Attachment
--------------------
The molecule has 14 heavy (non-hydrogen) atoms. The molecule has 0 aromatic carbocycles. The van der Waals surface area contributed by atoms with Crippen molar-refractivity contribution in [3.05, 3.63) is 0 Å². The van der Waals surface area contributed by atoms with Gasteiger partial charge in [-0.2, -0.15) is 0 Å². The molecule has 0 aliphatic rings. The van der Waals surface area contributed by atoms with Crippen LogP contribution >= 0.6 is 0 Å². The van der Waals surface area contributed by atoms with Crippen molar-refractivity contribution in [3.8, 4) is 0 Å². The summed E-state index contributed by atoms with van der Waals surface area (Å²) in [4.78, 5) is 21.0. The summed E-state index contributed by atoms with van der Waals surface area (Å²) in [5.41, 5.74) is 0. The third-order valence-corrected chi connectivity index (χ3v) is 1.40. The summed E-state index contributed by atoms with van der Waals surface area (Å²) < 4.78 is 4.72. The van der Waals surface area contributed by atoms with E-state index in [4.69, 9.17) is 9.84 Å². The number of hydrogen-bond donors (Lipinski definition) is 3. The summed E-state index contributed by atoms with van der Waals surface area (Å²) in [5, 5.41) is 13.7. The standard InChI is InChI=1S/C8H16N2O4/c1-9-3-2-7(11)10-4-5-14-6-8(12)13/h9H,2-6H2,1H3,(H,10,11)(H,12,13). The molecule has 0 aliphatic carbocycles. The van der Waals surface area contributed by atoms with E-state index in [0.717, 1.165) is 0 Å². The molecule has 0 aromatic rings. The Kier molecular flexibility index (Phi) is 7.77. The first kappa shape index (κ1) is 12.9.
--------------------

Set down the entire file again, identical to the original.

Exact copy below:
The molecule has 14 heavy (non-hydrogen) atoms. The molecule has 0 aromatic carbocycles. The van der Waals surface area contributed by atoms with Crippen molar-refractivity contribution in [3.05, 3.63) is 0 Å². The van der Waals surface area contributed by atoms with Gasteiger partial charge in [-0.2, -0.15) is 0 Å². The molecule has 0 aliphatic rings. The van der Waals surface area contributed by atoms with Crippen LogP contribution >= 0.6 is 0 Å². The van der Waals surface area contributed by atoms with Crippen molar-refractivity contribution in [3.8, 4) is 0 Å². The summed E-state index contributed by atoms with van der Waals surface area (Å²) in [4.78, 5) is 21.0. The summed E-state index contributed by atoms with van der Waals surface area (Å²) in [5.41, 5.74) is 0. The third-order valence-corrected chi connectivity index (χ3v) is 1.40. The summed E-state index contributed by atoms with van der Waals surface area (Å²) < 4.78 is 4.72. The van der Waals surface area contributed by atoms with E-state index in [4.69, 9.17) is 9.84 Å². The number of hydrogen-bond donors (Lipinski definition) is 3. The summed E-state index contributed by atoms with van der Waals surface area (Å²) in [5, 5.41) is 13.7. The standard InChI is InChI=1S/C8H16N2O4/c1-9-3-2-7(11)10-4-5-14-6-8(12)13/h9H,2-6H2,1H3,(H,10,11)(H,12,13). The molecule has 0 aliphatic carbocycles. The van der Waals surface area contributed by atoms with E-state index in [0.717, 1.165) is 0 Å². The molecule has 0 aromatic rings. The Kier molecular flexibility index (Phi) is 7.77. The first kappa shape index (κ1) is 12.9.